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Scary Game Findings: A Study Of Horror Games And Their Players
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Scary Game Findings: A Study Of Horror Games And Their Players

September 7, 2011 Article Start Previous Page 5 of 5
 

Conclusions

Actual combat is not as scary as the implied threat of combat. The biggest cares result from moments devoid of any physical combat; instances in which players anticipate or fear they are about to fight, but do not actually end up doing so.

Cutscenes are generally not sources of fear for most players, but casual players react more strongly to them. Core players seldom find cutscenes scary. Most players find cutscenes to be a respite from the game itself, though a minority of players is capable of being scared by some videos.

The first confrontation is almost always the scariest. In every game, across all player experience-levels, the first encounters with the enemies are much scarier than later ones.

Repeat failure prevents scenes from retaining any initial scariness they may have had before. Whenever players repeatedly die or spend too long struggling with navigation, frustration replaces fear. If major usability issues exist/occur, then players will be far less scared.

Gore in isolation can be provocative, but not scary. In some cases, the grotesque can make scenes scarier, providing there are other factors also contributing. Players are frightened even more when normal scares are accompanied by disgusting or shocking content. This gory material alone, however, fails to scare players.

Casual players are more easily scared than core players, but also enjoy the games more. Experienced gamers' familiarity with the medium, and their existing expectations of it, means they are less likely to become scared than casual gamers.

The closer a game resembles film, the more casual players are scared. Conversely, the less scripted a game is, the more the core players are scared. Third-person, tightly scripted events are scarier to casual players than to core gamers, while first-person, generative events are scarier to experienced players.

Heightened tension can be created by a potent atmosphere. This will keep the player engaged and ultimately make the scares bigger. Games which keep players engaged even when events are not occurring (by presenting a stimulating atmosphere) are more likely to scare players when those events do occur.

Large numbers of enemies makes games less scary. Once players are asked to dispatch more than two or three enemies at a time, they become less scared. Familiarity with enemies renders them less scary.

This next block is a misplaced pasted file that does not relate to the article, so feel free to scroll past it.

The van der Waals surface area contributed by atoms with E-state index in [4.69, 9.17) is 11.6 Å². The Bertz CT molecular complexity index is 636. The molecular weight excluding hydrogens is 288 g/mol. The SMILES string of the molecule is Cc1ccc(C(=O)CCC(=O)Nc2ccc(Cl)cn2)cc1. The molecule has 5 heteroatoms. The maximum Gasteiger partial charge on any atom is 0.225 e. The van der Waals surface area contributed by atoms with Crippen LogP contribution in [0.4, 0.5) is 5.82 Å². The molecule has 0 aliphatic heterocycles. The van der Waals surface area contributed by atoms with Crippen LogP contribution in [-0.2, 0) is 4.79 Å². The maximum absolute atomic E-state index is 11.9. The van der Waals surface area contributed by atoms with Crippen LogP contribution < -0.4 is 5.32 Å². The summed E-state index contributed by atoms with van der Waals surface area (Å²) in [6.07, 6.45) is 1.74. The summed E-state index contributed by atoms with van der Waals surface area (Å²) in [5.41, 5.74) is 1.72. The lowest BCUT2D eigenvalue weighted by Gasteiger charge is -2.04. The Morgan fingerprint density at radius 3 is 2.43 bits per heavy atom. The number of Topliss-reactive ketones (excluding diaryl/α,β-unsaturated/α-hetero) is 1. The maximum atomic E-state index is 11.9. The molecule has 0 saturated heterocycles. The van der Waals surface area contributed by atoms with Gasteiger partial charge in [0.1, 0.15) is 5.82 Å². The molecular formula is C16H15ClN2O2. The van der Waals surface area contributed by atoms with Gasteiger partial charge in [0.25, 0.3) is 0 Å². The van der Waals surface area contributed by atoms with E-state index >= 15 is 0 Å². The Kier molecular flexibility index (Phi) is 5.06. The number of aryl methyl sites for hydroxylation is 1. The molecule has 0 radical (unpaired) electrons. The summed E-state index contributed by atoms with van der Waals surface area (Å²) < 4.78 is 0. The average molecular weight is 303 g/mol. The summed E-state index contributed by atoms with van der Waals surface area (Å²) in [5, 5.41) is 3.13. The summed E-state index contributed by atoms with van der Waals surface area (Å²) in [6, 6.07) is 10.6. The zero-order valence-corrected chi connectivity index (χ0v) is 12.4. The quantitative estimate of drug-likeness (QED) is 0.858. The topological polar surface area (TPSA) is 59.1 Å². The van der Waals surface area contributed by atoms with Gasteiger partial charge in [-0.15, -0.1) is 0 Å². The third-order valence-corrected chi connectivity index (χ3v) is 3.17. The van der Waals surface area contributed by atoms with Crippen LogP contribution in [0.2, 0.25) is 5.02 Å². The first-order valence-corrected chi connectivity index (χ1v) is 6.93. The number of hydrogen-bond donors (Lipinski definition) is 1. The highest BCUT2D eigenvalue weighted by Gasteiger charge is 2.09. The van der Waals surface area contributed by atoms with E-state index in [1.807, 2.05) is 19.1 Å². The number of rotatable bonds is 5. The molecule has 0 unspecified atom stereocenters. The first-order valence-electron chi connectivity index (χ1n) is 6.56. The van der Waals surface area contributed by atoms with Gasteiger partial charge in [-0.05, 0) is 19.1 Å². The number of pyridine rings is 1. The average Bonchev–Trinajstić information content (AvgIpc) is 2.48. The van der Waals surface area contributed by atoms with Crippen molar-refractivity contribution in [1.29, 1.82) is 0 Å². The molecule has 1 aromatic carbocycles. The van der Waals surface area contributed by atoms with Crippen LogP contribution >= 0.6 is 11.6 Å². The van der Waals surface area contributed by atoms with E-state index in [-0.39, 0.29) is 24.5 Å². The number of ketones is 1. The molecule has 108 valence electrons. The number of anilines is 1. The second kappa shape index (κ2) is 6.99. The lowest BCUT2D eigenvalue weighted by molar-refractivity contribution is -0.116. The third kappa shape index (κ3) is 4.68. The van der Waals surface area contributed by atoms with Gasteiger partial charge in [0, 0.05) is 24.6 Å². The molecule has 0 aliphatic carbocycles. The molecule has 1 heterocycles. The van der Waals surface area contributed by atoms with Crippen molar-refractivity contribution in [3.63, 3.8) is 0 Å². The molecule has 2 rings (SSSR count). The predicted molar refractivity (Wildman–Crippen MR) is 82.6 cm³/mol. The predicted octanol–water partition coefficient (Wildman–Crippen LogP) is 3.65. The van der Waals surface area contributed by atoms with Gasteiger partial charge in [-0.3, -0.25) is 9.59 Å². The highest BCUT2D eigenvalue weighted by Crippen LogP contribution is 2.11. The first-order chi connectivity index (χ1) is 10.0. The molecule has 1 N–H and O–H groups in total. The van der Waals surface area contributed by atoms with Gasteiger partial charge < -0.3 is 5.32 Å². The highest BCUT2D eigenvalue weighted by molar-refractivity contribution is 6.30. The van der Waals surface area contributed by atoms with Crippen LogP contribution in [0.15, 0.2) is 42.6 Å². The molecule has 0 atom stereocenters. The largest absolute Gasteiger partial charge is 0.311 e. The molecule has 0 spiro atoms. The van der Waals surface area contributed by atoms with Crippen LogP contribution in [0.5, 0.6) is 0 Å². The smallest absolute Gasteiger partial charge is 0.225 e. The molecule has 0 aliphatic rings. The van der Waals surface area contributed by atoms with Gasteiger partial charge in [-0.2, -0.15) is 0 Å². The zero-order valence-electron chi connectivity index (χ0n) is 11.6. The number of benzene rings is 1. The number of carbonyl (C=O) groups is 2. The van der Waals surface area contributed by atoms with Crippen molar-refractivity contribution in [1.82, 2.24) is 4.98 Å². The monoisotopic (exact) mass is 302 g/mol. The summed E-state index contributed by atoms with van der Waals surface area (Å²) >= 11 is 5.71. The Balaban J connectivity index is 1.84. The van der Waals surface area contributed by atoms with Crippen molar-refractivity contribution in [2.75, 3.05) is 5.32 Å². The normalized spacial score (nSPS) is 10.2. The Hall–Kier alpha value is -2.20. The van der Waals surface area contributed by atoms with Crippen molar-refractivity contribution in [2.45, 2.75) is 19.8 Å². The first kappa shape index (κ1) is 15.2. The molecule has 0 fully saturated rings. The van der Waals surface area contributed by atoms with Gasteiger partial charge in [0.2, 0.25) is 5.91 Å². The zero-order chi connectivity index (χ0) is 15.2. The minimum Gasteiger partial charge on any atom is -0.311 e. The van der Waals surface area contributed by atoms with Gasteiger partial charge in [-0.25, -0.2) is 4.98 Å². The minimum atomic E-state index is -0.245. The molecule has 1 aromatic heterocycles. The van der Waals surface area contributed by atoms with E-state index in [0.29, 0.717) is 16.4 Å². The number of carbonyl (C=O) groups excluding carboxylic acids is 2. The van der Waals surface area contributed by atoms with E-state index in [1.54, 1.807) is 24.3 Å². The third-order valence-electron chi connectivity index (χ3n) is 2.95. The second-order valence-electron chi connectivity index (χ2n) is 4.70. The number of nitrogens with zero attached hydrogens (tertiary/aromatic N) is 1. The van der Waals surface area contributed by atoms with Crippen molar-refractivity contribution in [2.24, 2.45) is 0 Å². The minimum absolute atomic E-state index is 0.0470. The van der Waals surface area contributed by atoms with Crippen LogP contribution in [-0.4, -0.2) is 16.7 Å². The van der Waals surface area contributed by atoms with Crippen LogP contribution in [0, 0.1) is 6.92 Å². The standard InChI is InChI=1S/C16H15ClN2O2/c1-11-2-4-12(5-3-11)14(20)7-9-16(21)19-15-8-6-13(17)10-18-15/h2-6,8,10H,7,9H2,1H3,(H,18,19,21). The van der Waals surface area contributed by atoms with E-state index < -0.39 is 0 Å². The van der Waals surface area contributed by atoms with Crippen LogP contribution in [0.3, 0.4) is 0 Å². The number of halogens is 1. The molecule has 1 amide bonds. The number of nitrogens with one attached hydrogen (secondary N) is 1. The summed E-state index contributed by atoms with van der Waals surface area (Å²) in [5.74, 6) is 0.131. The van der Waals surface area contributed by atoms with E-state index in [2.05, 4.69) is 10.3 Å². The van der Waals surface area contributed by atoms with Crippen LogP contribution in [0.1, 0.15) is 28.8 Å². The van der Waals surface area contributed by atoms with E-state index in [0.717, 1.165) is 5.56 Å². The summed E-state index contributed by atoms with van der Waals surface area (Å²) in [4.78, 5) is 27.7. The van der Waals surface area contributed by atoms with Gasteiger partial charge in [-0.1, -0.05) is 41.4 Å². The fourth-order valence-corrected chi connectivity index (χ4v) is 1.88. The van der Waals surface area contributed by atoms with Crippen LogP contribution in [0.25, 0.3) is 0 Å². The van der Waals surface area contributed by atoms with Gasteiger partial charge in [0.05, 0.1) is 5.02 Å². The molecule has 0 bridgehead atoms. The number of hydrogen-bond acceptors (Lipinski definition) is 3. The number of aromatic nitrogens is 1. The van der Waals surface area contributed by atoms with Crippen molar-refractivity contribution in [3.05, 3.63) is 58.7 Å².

Scariest Game Rankings: "The scariest game on the Xbox 360"

Based on our observations and analysis, as well as direct questioning of the players themselves, the following order was determined:

 

CORE

CASUAL

 

Dead Space 2

Dead Space 2

 

Condemned

Alan Wake

 

Alan Wake

Resident Evil 5

 

Resident Evil 5

Condemned

Biometric Storyboards

(Where conflict between player experiences exist, core players were used for these storyboards rather than casual)





Conduction and analysis by: Joel Windels with Graham McAllister, Adam Smith, Gareth White and Pejman Mirza-Babaei


Article Start Previous Page 5 of 5

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Comments


Robert Boyd
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Fantastic study! Only change I would have made would have been to include the PS3 game, Siren: Blood Curse, since IMO that's the scariest game released on this generation of consoles.

Kris Graft
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There are probably a few games that could take on Dead Space 2... yes, Siren, but also Amnesia. I'd break their sensors playing that game.

Robert Boyd
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Amnesia would be a great game to have included as well and like Siren, it lends credit to their finding that "Actual combat is not as scary as the implied threat of combat."

Joel Windels
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I agree, especially with the comment about Amnesia. However, with this study, we were only using games available for the xbox 360 platform

Matt Ponton
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Any of the Fatal Frame games I would have loved to see being done. However, it's last generation (Still waiting for my Xbox 360/PlayStation 3 version!!!)

Douglas Burton
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Love seeing studies on fear in games. The idea that combat is prohibitive to inducing fear I think is most noticeable in the game 'Amnesia:The Dark Descent'. Along with avoiding combat, the inability/penalty for even looking at the enemies keeps the enemies scary and mysterious. The first person view and amnesia of the main character helps to almost force the player to fill the void by imagining themselves as being in the same peril as the player character.



A fear inducing game where combat isn't a main gameplay element would greatly benefit a study like this. Games such as Amnesia or Which(Adventure game from early 2010).

Jeremie Sinic
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Thanks for the great feature, it's very interesting.